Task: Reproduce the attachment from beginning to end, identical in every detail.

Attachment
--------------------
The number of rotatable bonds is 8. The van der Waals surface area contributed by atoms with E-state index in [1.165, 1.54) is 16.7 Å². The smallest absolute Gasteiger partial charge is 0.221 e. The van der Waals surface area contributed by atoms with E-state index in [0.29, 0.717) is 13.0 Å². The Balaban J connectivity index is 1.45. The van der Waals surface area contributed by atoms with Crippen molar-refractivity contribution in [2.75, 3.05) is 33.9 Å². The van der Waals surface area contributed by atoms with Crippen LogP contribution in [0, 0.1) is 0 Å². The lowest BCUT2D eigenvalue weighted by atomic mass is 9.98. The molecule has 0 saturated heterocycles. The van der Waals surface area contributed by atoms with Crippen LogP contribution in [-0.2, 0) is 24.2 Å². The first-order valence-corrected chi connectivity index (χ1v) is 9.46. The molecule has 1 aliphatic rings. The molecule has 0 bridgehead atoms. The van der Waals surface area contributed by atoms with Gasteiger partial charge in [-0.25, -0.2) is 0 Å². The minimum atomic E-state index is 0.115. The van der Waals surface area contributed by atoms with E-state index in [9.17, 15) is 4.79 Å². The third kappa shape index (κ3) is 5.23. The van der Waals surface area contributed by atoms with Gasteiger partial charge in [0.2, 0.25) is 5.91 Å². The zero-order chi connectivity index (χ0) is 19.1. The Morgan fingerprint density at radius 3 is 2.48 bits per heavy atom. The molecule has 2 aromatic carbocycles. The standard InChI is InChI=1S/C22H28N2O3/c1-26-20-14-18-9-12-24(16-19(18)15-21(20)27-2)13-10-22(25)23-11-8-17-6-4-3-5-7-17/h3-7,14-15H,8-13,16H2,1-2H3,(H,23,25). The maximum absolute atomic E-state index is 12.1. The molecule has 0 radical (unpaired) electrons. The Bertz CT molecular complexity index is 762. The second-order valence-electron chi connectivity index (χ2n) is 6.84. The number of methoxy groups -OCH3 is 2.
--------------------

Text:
The number of rotatable bonds is 8. The van der Waals surface area contributed by atoms with E-state index in [1.165, 1.54) is 16.7 Å². The smallest absolute Gasteiger partial charge is 0.221 e. The van der Waals surface area contributed by atoms with E-state index in [0.29, 0.717) is 13.0 Å². The Balaban J connectivity index is 1.45. The van der Waals surface area contributed by atoms with Crippen molar-refractivity contribution in [2.75, 3.05) is 33.9 Å². The van der Waals surface area contributed by atoms with Crippen LogP contribution in [0, 0.1) is 0 Å². The lowest BCUT2D eigenvalue weighted by atomic mass is 9.98. The molecule has 0 saturated heterocycles. The van der Waals surface area contributed by atoms with Crippen LogP contribution in [-0.2, 0) is 24.2 Å². The first-order valence-corrected chi connectivity index (χ1v) is 9.46. The molecule has 1 aliphatic rings. The molecule has 0 bridgehead atoms. The van der Waals surface area contributed by atoms with Gasteiger partial charge in [-0.25, -0.2) is 0 Å². The minimum atomic E-state index is 0.115. The van der Waals surface area contributed by atoms with E-state index in [9.17, 15) is 4.79 Å². The third kappa shape index (κ3) is 5.23. The van der Waals surface area contributed by atoms with Gasteiger partial charge in [0.2, 0.25) is 5.91 Å². The zero-order chi connectivity index (χ0) is 19.1. The Morgan fingerprint density at radius 3 is 2.48 bits per heavy atom. The molecule has 2 aromatic carbocycles. The standard InChI is InChI=1S/C22H28N2O3/c1-26-20-14-18-9-12-24(16-19(18)15-21(20)27-2)13-10-22(25)23-11-8-17-6-4-3-5-7-17/h3-7,14-15H,8-13,16H2,1-2H3,(H,23,25). The maximum absolute atomic E-state index is 12.1. The molecule has 0 radical (unpaired) electrons. The Bertz CT molecular complexity index is 762. The second-order valence-electron chi connectivity index (χ2n) is 6.84. The number of methoxy groups -OCH3 is 2.